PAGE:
Electronic Data Interchange (EDI) is the electronic interchange of business information using a standardized format; a process which allows one company to send information to another company electronically rather than with paper. Business entities conducting business electronically are called trading partners.
Many business documents can be exchanged using EDI, but the two most common are purchase orders and invoices. At a minimum, EDI replaces the mail preparation and handling associated with traditional business communication. However, the real power of EDI is that it standardizes the information communicated in business documents, which makes possible a “paperless” exchange.
The traditional invoice illustrates what this can mean. Most companies create invoices using a computer system, print a paper copy of the invoice and mail it to the customer. Upon receipt, the customer frequently marks up the invoice and enters it into its own computer system. The entire process is nothing more than the transfer of information from the seller’s computer to the customer’s computer. EDI makes it possible to minimize or even eliminate the manual steps involved in this transfer.
EDI replaces postal mail, fax and email. While email is also an electronic approach, the documents exchanged via email must still be handled by people rather than computers. Having people involved slows down the processing of the documents and also introduces errors. Instead, EDI documents can flow straight through to the appropriate application on the receiver’s computer (e.g., the Order Management System) and processing can begin immediately. A typical manual process looks like this, with lots of paper and people involvement:
- Business documents
These are any of the documents that are typically exchanged between businesses. The most common documents exchanged via EDI are purchase orders, invoices and advance ship notices. But there are many, many others such as bill of lading, customs documents, inventory documents, shipping status documents and payment documents.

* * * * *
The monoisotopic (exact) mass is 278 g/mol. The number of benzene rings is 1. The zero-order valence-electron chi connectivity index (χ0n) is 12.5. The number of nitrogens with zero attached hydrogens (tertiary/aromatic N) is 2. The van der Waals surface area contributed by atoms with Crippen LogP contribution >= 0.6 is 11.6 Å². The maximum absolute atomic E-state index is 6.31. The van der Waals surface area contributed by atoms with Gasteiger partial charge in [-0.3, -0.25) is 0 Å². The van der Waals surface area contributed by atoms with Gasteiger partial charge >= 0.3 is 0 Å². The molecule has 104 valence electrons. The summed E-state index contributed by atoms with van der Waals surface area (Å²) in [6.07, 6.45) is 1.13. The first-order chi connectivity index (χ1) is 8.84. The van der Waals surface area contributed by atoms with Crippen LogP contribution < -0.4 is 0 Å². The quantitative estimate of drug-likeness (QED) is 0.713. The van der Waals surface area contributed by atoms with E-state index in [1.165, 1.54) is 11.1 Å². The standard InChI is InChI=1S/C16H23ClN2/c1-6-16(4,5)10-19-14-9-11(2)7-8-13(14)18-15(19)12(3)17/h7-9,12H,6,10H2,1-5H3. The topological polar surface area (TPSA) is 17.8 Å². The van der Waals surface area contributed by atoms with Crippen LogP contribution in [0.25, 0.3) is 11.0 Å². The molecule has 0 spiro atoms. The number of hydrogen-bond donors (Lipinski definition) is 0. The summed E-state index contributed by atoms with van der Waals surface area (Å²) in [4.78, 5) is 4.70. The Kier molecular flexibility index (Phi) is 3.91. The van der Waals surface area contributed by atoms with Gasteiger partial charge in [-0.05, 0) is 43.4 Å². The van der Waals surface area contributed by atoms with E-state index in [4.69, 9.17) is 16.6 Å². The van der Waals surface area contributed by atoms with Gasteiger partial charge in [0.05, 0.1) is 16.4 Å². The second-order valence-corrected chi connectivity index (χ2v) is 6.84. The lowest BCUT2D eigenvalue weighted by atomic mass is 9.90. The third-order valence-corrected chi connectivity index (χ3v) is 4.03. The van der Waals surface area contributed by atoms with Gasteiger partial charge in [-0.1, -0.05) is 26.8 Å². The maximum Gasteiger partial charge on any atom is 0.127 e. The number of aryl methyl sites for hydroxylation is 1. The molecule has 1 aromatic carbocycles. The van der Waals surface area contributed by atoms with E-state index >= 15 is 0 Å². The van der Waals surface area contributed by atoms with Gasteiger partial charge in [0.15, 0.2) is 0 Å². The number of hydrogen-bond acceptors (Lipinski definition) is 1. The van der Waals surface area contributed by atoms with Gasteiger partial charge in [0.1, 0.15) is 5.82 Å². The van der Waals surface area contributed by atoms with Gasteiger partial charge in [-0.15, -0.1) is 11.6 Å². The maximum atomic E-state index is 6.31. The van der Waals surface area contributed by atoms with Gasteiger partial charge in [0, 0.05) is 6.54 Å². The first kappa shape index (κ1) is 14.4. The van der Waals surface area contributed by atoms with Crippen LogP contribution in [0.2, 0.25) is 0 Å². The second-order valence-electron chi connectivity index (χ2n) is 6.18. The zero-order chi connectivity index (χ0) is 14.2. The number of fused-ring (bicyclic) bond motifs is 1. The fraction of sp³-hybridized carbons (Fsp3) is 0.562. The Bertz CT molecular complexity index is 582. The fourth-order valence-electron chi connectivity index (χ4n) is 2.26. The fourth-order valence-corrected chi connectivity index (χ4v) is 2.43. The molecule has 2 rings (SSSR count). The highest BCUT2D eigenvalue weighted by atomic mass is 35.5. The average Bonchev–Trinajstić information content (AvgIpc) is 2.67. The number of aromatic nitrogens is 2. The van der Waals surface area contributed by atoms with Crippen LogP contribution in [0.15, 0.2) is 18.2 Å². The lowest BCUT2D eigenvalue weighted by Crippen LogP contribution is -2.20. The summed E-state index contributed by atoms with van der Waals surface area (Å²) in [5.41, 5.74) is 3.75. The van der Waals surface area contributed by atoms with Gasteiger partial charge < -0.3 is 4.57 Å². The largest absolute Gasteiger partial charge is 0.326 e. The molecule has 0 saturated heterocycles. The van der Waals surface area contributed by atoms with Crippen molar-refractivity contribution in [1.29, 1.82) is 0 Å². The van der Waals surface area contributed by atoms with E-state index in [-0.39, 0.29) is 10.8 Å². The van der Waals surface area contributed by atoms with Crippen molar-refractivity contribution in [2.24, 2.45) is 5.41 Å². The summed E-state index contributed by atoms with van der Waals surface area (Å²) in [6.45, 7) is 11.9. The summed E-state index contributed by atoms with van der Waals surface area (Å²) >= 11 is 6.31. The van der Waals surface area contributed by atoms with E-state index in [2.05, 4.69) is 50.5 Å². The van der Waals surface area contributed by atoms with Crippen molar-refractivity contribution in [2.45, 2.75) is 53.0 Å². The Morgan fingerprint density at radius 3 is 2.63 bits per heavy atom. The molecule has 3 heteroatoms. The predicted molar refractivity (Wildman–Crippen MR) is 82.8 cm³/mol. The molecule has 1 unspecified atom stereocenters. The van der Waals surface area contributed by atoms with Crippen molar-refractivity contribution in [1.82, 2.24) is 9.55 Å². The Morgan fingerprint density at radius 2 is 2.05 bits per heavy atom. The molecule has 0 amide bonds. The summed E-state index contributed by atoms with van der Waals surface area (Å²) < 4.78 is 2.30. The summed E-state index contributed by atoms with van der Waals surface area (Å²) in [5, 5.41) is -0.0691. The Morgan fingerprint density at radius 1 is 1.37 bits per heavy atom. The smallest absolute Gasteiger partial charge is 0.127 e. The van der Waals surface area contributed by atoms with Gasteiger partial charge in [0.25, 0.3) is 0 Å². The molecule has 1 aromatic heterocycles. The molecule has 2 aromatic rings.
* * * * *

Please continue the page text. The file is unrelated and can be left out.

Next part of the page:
- Standard format
Because EDI documents must be processed by computers rather than humans, a standard format must be used so that the computer will be able to read and understand the documents. A standard format describes what each piece of information is and in what format (e.g., integer, decimal, mmddyy). Without a standard format, each company would send documents using its company-specific format and, much as an English-speaking person probably doesn’t understand Japanese, the receiver’s computer system doesn’t understand the company-specific format of the sender’s format.
- There are several EDI standards in use today, including ANSI, EDIFACT, TRADACOMS and ebXML. And, for each standard there are many different versions, e.g., ANSI 5010 or EDIFACT version D12, Release A. When two businesses decide to exchange EDI documents, they must agree on the specific EDI standard and version.
- Businesses typically use an EDI translator either as in-house software or via an EDI service provider to translate the EDI format so the data can be used by their internal applications and thus enable straight through processing of documents.
- Business partners
The exchange of EDI documents is typically between two different companies, referred to as business partners or trading partners. For example, Company A may buy goods from Company B. Company A sends orders to Company B. Company A and Company B are business partners.
If you work with purchasing or sales, you will inevitably come across EDI transactions. Electronic Data Interchange, commonly shortened to EDI, is a standard format for exchanging business data.